In some implementations, the logic system may be configured to receive the group identification code from another device. The other device may be, e.g., a server or another device of a central system. The other device may return a group identification code corresponding to the ticket code. For example, the ticket code may comprise a validation number and the other device may return a group identification code corresponding to the validation number. In alternative implementations, the logic system may be configured to determine the group identification code directly from the ticket code. The ticket code may also correspond to a ticket price.

The logic system may sometimes determine that the group identification code corresponds to a plurality of wagering game themes that can be enabled on the wager gaming machine. The wager gaming machine may further comprise a display device and the logic system may be further configured to control the display device to present an indication of the plurality of wagering game themes. The wager gaming machine may further comprise wager gaming apparatus for providing wagering games and wagering game theme selection apparatus for receiving a wagering game theme selection indication. The logic system may be further configured to receive a wagering game theme selection indication from the wagering game theme selection apparatus and to control the wager gaming apparatus to provide a selected wagering game theme according to the wagering game theme selection indication.

The wager gaming machine may further comprise a player loyalty device reader. The logic system may be further configured to do the following: receive player loyalty account information from the player loyalty device reader; determine wagering game preferences associated with the player loyalty account information; and determine whether there is a match between at least one of the plurality of wagering game themes and the wagering game preferences. The logic system may be further configured to control a display device to present, when there is a match between at least one of the plurality of wagering game themes and the wagering game preferences, an indication of at least one matching wagering game theme.

The determining step may involve determining that the group identification code corresponds to a wagering game theme that can be enabled on the wager gaming machine. The logic system may controls the wager gaming apparatus to provide one or more wagering games according to the wagering game theme. The determining step may involve comprises determining whether the group identification code corresponds to a guaranteed play session involving a predetermined number of plays of a wagering game.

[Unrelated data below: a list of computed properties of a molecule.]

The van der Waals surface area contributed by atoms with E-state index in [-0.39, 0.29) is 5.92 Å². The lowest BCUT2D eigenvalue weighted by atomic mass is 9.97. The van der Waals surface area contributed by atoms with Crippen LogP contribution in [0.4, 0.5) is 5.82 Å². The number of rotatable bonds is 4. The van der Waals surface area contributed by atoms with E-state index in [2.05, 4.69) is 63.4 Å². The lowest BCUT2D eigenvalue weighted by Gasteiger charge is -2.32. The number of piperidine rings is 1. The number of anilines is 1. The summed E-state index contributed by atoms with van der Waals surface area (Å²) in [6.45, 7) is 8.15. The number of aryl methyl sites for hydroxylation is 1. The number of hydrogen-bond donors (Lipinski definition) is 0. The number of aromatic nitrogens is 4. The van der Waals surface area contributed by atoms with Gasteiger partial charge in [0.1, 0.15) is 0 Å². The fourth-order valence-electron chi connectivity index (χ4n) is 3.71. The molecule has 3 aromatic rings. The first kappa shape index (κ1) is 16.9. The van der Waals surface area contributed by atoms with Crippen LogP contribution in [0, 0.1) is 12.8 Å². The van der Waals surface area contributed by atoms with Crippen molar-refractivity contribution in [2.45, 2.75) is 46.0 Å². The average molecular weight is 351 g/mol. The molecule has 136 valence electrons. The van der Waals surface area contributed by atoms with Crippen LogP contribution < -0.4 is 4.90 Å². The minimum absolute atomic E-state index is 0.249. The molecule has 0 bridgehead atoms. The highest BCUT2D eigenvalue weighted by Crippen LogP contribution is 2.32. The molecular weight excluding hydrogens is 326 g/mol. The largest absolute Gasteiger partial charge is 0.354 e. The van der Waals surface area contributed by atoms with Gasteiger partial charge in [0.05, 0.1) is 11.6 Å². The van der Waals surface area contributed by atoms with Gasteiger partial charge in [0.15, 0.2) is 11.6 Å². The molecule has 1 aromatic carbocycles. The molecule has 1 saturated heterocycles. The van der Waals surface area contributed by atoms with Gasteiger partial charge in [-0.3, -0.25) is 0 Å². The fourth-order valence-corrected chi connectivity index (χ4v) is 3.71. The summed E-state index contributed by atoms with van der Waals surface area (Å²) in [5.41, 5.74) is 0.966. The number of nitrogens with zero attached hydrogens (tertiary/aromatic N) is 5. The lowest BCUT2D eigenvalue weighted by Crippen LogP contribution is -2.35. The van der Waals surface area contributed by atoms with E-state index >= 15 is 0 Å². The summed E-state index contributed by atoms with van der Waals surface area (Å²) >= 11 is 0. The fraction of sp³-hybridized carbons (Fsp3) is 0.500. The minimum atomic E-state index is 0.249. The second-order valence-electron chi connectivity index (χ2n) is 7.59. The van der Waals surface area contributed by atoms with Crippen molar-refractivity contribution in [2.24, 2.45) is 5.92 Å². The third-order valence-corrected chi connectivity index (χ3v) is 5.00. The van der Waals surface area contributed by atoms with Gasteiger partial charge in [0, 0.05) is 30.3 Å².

If the logic system determines that the group identification code corresponds to no wagering game theme that can be enabled on the wager gaming machine, the logic system may be further configured to control the ticket reader to reject the ticket. The wager gaming machine may further comprise apparatus for determining (at least in part) whether the ticket is a valid ticket.

The wager gaming machine may further comprise a memory having one or more data structures stored thereon. One such data structure may indicate enabled wagering games and corresponding group identification codes. The logic system may be further configured to determine whether the group identification code matches one of the corresponding group identification codes of the data structure.

The wager gaming machine may further comprise a network interface system comprising at least one network interface. When the logic system determines that the group identification code corresponds to no wagering game theme that is currently enabled on the wager gaming machine, the logic system may be further configured to obtain downloaded software, via the network interface system, for a wagering game theme corresponding to the group identification code.

Alternative implementations of the invention provide a method, comprising: receiving a ticket for wager gaming having a ticket code indicated thereon; reading the ticket code; ascertaining whether the ticket code corresponds to a group identification code; and determining, when the ticket code does correspond to a group identification code, whether the group identification code corresponds to at least one wagering game theme that can be enabled on a wager gaming machine.

The method may involve determining whether the ticket is a valid ticket. The method may involve determining that the group identification code and/or the ticket code correspond to a ticket price. The determining step may comprise determining whether the code corresponds to a guaranteed play session involving a predetermined number of plays of a wagering game.

The determining step may involve determining that the group identification code corresponds to a plurality of wagering game themes that can be enabled on the wager gaming machine. The method may further comprise presenting an indication of the plurality of wagering game themes. The method may further comprise: receiving a wagering game theme selection; and providing a selected wagering game theme according to the wagering game selection.